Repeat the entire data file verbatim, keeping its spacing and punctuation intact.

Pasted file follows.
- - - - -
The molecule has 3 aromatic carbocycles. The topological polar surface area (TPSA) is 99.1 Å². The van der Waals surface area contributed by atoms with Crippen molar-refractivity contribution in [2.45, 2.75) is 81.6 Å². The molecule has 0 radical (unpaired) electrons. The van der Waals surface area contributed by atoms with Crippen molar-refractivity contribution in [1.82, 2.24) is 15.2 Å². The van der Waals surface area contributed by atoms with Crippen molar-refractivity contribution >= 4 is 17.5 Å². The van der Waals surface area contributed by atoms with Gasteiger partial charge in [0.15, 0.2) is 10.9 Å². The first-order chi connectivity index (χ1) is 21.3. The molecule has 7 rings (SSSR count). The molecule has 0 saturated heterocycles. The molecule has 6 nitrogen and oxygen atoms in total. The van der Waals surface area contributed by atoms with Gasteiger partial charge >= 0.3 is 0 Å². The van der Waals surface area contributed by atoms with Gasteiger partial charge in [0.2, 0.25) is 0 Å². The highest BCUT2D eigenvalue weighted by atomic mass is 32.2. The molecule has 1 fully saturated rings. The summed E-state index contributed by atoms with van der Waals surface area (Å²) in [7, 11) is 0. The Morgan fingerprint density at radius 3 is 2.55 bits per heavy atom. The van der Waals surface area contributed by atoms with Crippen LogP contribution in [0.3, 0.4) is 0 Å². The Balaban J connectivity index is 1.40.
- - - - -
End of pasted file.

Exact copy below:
The molecule has 3 aromatic carbocycles. The topological polar surface area (TPSA) is 99.1 Å². The van der Waals surface area contributed by atoms with Crippen molar-refractivity contribution in [2.45, 2.75) is 81.6 Å². The molecule has 0 radical (unpaired) electrons. The van der Waals surface area contributed by atoms with Crippen molar-refractivity contribution in [1.82, 2.24) is 15.2 Å². The van der Waals surface area contributed by atoms with Crippen molar-refractivity contribution >= 4 is 17.5 Å². The van der Waals surface area contributed by atoms with Gasteiger partial charge in [0.15, 0.2) is 10.9 Å². The first-order chi connectivity index (χ1) is 21.3. The molecule has 7 rings (SSSR count). The molecule has 0 saturated heterocycles. The molecule has 6 nitrogen and oxygen atoms in total. The van der Waals surface area contributed by atoms with Gasteiger partial charge >= 0.3 is 0 Å². The van der Waals surface area contributed by atoms with Gasteiger partial charge in [0.2, 0.25) is 0 Å². The highest BCUT2D eigenvalue weighted by atomic mass is 32.2. The molecule has 1 fully saturated rings. The summed E-state index contributed by atoms with van der Waals surface area (Å²) in [7, 11) is 0. The Morgan fingerprint density at radius 3 is 2.55 bits per heavy atom. The van der Waals surface area contributed by atoms with Crippen LogP contribution in [0.3, 0.4) is 0 Å². The Balaban J connectivity index is 1.40.